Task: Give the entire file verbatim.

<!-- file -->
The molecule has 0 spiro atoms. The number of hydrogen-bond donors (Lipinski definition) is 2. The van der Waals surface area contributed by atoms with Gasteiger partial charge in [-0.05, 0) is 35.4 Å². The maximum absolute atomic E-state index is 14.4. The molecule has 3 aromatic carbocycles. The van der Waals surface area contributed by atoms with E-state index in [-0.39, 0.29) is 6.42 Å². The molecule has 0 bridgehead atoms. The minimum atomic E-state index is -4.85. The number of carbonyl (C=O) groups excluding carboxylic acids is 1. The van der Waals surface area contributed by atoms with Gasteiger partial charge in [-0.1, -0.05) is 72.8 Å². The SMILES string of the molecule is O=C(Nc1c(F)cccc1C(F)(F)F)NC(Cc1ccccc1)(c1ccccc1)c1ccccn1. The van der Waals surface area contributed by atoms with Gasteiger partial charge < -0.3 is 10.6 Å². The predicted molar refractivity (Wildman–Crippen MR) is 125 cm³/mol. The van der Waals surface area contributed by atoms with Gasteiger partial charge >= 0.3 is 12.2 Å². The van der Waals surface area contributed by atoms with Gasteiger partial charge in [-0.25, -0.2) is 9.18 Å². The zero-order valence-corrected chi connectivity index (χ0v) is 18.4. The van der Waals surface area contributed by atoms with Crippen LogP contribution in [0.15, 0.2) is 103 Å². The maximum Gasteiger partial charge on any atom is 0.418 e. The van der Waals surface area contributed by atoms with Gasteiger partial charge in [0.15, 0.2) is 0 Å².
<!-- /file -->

The molecule has 0 spiro atoms. The number of hydrogen-bond donors (Lipinski definition) is 2. The van der Waals surface area contributed by atoms with Gasteiger partial charge in [-0.05, 0) is 35.4 Å². The maximum absolute atomic E-state index is 14.4. The molecule has 3 aromatic carbocycles. The van der Waals surface area contributed by atoms with E-state index in [-0.39, 0.29) is 6.42 Å². The molecule has 0 bridgehead atoms. The minimum atomic E-state index is -4.85. The number of carbonyl (C=O) groups excluding carboxylic acids is 1. The van der Waals surface area contributed by atoms with Gasteiger partial charge in [-0.1, -0.05) is 72.8 Å². The SMILES string of the molecule is O=C(Nc1c(F)cccc1C(F)(F)F)NC(Cc1ccccc1)(c1ccccc1)c1ccccn1. The van der Waals surface area contributed by atoms with Gasteiger partial charge < -0.3 is 10.6 Å². The predicted molar refractivity (Wildman–Crippen MR) is 125 cm³/mol. The van der Waals surface area contributed by atoms with Gasteiger partial charge >= 0.3 is 12.2 Å². The van der Waals surface area contributed by atoms with Gasteiger partial charge in [-0.25, -0.2) is 9.18 Å². The zero-order valence-corrected chi connectivity index (χ0v) is 18.4. The van der Waals surface area contributed by atoms with Crippen LogP contribution in [0.15, 0.2) is 103 Å². The maximum Gasteiger partial charge on any atom is 0.418 e. The van der Waals surface area contributed by atoms with Gasteiger partial charge in [0.15, 0.2) is 0 Å².